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12 Oct 2021

The Journey to Zero Carbon

The Journey to Zero Carbon

S21 Next generation school standards

Understanding how end users use schools is key for continuing to improve and deliver outstanding education buildings. At present, the DfE has the largest post occupancy evaluation (POE) studies in the UK in the context of education. POEs measure quality and deliver evidence to improve standards such as those included in the DfE’s Building Bulletins. This November, their S21 output specification will be introduced into the new contractors’ framework. This specification will ensure that all new school and college buildings are net zero carbon in operation.

The DfE has also been leading a research project named GenZero. The goal of this is to create a new generation prototype for secondary schools. It will provide a platform for buildings manufactured in a factory setting, through use of timber to meet ultra-low operational carbon targets. Use of timber helps to make a project both low in embodied and operational carbon throughout its lifespan. The prototype school will be split into sections: standard classrooms and halls will be grouped together, and ‘the commons’ will be the pastoral heart of the school. To efficiently use modern methods of construction, it makes sense to bring elements of buildings that have commonalities in their design and construction together. This November, the DfE will use one of their timber classrooms as a demonstration piece at COP26 to showcase what can be done to successfully achieve net zero.

Potential pathways to net zero carbon schools

Galliford Try presented their recent sustainability case studies. Their projects included a special needs sustainability pilot in collaboration with the DfE, a net zero carbon pathfinder project at Greenhead College in Huddersfield, and a Passivhaus energy comparison project between Blackridge and St Mary’s Early Years Centres in West Lothian, Scotland.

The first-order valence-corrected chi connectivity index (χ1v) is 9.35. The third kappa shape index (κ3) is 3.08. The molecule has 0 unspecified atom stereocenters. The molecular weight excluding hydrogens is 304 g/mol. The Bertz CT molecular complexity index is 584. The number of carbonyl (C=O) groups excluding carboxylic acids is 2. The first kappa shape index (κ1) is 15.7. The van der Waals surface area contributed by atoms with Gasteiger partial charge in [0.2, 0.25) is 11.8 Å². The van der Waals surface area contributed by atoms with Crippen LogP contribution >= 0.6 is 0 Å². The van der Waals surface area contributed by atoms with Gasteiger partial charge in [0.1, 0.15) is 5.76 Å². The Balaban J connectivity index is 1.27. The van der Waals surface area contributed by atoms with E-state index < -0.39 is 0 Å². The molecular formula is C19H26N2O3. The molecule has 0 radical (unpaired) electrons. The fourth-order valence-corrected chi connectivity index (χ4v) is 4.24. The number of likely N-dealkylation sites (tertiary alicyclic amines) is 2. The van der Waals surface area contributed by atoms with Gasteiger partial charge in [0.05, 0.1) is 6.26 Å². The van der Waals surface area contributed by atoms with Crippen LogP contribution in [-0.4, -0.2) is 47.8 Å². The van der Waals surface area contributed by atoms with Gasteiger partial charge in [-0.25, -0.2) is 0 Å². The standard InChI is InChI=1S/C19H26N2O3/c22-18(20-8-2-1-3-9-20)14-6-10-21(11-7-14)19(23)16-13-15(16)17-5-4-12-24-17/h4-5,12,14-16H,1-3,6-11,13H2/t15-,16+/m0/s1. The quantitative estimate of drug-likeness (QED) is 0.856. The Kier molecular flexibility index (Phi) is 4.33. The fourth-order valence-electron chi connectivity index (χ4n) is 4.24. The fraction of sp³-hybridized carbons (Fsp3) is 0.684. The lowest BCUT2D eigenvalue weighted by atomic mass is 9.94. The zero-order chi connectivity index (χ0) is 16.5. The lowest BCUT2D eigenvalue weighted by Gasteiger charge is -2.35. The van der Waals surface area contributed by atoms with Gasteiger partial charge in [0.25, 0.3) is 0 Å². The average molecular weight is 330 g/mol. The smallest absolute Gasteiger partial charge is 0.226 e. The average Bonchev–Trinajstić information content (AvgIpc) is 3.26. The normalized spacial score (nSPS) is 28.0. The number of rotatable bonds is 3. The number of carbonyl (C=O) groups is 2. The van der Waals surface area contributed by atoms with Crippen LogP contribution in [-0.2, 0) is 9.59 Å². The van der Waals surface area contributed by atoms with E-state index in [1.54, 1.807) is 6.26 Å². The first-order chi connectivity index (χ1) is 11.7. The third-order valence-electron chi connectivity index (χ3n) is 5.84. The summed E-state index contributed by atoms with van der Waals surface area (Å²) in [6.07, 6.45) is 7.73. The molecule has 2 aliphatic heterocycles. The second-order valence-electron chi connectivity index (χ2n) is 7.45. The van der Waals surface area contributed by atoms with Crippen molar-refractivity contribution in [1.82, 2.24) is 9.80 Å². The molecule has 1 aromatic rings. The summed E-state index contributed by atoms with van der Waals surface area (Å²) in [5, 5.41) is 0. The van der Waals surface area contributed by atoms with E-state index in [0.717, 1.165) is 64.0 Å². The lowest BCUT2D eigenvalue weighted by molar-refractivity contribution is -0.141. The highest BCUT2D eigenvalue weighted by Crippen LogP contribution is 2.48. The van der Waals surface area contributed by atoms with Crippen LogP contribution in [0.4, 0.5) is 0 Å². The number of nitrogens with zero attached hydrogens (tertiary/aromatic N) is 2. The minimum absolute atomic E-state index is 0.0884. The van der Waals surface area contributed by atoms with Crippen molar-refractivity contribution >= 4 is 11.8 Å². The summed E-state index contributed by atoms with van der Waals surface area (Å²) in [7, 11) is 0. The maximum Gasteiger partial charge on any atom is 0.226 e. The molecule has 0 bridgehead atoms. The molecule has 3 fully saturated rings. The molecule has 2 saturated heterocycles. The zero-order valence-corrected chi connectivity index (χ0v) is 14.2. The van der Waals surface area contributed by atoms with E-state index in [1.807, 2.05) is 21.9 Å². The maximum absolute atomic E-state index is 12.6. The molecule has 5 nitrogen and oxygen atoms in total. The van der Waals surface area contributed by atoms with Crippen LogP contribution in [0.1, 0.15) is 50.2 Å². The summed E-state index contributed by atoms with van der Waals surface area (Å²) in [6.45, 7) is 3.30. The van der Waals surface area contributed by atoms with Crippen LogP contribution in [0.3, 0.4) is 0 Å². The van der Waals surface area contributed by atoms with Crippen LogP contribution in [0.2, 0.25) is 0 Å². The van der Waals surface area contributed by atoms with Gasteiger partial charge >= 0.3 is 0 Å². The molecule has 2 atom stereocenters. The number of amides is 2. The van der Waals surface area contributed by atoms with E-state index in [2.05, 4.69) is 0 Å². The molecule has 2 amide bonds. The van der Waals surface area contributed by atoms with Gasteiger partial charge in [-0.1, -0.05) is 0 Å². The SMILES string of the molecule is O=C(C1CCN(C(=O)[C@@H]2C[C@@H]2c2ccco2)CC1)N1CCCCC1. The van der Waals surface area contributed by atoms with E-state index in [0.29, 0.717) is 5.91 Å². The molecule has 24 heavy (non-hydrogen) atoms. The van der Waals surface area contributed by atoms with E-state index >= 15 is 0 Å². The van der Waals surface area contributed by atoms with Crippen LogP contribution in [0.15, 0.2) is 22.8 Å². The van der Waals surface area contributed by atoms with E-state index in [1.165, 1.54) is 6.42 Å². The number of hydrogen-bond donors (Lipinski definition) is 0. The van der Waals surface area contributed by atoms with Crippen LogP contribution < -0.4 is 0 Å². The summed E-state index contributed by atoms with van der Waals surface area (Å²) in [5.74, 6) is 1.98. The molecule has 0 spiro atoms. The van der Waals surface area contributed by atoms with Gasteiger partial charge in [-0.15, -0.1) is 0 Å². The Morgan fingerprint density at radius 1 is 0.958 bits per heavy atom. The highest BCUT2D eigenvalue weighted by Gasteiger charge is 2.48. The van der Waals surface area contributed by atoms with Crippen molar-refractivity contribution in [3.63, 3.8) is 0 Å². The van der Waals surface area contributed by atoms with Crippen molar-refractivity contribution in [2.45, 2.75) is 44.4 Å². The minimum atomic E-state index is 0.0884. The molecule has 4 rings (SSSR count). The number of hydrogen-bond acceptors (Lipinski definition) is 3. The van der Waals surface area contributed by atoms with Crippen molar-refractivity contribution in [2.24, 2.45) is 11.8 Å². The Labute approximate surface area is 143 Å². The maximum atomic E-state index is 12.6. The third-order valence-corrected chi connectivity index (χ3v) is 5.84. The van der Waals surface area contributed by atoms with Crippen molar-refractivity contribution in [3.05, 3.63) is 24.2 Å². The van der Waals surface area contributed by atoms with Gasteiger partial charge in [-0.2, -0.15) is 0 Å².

The sustainability pilot is a new special needs school in the London borough of Bromley—due for completion in 2022. The Marjorie McClure School will be a 100-place, all-through school for learners with a range of complex needs. It will be single storey to be as inclusive and accessible as possible, and will include a hydrotherapy pool. Three goals have been identified as being key to this project and the future of the learning estate: reducing energy demand, bringing green into the school estate, and creating resilient new buildings. In this new build, it is crucial to ensure that energy use will be driven down as much as possible, fossil fuels won’t be used and fabric performance will be improved. Being a special needs scheme, environmental comfort for occupants is also important. To achieve this, good ventilation and biophilic design and materials such as timber have been incorporated. In addition, there will also be increased biodiversity and open access to outdoor spaces.

The UK Government’s target to achieve net zero by 2050 is fast approaching, therefore learning along the way is essential to speed up this process and avoid future challenges. Some important lessons learned were ensuring briefs are clear from the start to fully understand the project’s objectives, making use of research and innovation to test out different scenarios, and collaborating to share data and lessons learned.

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